Swimming Pool Care Tips You Might Not Know (but You Should)

a large pool in a backyard surrounded patio furniture

No school? Time to get in the pool! But there are few maintenance techniques and developments in the pool industry (dare we say – “smart pools”) that can help you take better care of your backyard oasis.

That’s why Host (and vipHomeLink Founder and CEO) Alfred Bentley recently welcomed Jeremy Johnson from America’s Swimming Pool Company of the Greater Charleston Area to the vipHome Podcast. Read on to find out what you need to know to keep your pool (and divers) healthy all season long.

#1 – You’re probably missing a fifth chemical in your pool treatment

“Part of the training America’s Swimming Pool Company technicians focuses on a fifth and often neglected chemical that is very important,” says Jeremy, owner of the Charleston, South Carolina franchise. “That’s a cyanuric acid or stabilizer.”

Cyanuric acid acts like a sunblock for your chlorine. On a hot day, the sun beats down upon a pool and burns off the chlorine. Adding cyanuric acid to your pool chemicals helps the water to maintain a safe, sanitizing chlorine level.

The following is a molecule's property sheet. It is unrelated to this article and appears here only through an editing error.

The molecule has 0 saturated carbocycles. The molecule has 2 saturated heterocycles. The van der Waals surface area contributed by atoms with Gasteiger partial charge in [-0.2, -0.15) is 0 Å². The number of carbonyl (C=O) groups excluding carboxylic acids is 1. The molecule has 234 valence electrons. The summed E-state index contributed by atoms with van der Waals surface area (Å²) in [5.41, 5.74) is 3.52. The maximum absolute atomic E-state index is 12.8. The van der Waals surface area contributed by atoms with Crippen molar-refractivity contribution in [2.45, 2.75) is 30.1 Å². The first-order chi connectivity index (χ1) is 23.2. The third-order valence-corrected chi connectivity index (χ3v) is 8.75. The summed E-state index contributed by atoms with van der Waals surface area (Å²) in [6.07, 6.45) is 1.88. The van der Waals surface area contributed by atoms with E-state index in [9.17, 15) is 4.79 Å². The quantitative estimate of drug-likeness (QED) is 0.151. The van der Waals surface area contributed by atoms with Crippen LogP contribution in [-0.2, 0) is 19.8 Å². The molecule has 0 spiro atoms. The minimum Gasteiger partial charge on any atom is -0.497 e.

“There are some products in the market that call themselves chlorine blankets or sun blankets,” says Jeremy,” but basically it’s a sunblock for your chlorine. It prevents the chlorine from gassing off into the atmosphere quickly.”

#2 – Smart pools are becoming a thing

Water shoots out from a fixture and into a pool
Pools are going high tech.

New technology helps homeowners and pool technicians to keep a pool sanitized.

Constant chemical feed monitors – which has two probes, a PH probe and an ORP probe – works through automation. The probes tell the system the pool water needs more acid or if the salt cell needs to be turned on to produce more chlorine.

“Innovations such as this have made the swimming pool industry so much easier for the consumer and honestly, for us as well,” says Jeremy. “Instead of adding those chemicals directly to the pool, we’re adding them to a holding cell or a barrel. Then this system is responsible for monitoring and delivering the proper dosing of chemicals.”

#3 – Get salty about your pools (in a good way!)

a pool in the back of a villa house
Think about upgrading to saltwater.

Saltwater pools have become the go-to swimming experience. They are much more pleasant, and the chlorine is a byproduct of salt systems.

The salt-water molecule runs through a low-voltage cell which separates the sodium from the chloride molecule. When the chlorine is added to the pool, it’s rendered neutral and rejoins with the available sodium molecule in the pool to recycle itself.